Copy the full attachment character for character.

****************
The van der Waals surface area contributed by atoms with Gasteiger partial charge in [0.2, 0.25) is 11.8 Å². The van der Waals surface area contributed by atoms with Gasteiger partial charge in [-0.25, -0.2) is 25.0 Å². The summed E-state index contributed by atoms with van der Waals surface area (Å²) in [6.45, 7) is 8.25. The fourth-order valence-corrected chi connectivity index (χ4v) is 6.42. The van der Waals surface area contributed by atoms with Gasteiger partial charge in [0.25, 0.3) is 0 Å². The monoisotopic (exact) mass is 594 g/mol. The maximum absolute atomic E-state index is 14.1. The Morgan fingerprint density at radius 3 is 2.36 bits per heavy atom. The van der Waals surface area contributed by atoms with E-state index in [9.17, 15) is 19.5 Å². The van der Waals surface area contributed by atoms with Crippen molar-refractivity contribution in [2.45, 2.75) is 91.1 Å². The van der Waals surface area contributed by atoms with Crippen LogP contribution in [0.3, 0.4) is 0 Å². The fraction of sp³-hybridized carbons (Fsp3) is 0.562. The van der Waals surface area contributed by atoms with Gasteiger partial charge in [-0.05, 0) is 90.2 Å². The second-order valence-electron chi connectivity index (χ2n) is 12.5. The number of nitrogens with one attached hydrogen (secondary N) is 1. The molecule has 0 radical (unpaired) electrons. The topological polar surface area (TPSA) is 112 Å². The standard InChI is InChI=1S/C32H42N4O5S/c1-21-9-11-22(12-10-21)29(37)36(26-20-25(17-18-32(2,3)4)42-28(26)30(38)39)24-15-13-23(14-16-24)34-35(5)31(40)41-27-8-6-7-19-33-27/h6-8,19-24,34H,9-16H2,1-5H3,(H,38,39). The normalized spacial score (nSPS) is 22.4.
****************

The van der Waals surface area contributed by atoms with Gasteiger partial charge in [0.2, 0.25) is 11.8 Å². The van der Waals surface area contributed by atoms with Gasteiger partial charge in [-0.25, -0.2) is 25.0 Å². The summed E-state index contributed by atoms with van der Waals surface area (Å²) in [6.45, 7) is 8.25. The fourth-order valence-corrected chi connectivity index (χ4v) is 6.42. The van der Waals surface area contributed by atoms with Gasteiger partial charge in [0.25, 0.3) is 0 Å². The monoisotopic (exact) mass is 594 g/mol. The maximum absolute atomic E-state index is 14.1. The Morgan fingerprint density at radius 3 is 2.36 bits per heavy atom. The van der Waals surface area contributed by atoms with E-state index in [9.17, 15) is 19.5 Å². The van der Waals surface area contributed by atoms with Crippen molar-refractivity contribution in [2.45, 2.75) is 91.1 Å². The van der Waals surface area contributed by atoms with Crippen LogP contribution in [0.3, 0.4) is 0 Å². The fraction of sp³-hybridized carbons (Fsp3) is 0.562. The van der Waals surface area contributed by atoms with Gasteiger partial charge in [-0.05, 0) is 90.2 Å². The second-order valence-electron chi connectivity index (χ2n) is 12.5. The number of nitrogens with one attached hydrogen (secondary N) is 1. The molecule has 0 radical (unpaired) electrons. The topological polar surface area (TPSA) is 112 Å². The standard InChI is InChI=1S/C32H42N4O5S/c1-21-9-11-22(12-10-21)29(37)36(26-20-25(17-18-32(2,3)4)42-28(26)30(38)39)24-15-13-23(14-16-24)34-35(5)31(40)41-27-8-6-7-19-33-27/h6-8,19-24,34H,9-16H2,1-5H3,(H,38,39). The normalized spacial score (nSPS) is 22.4.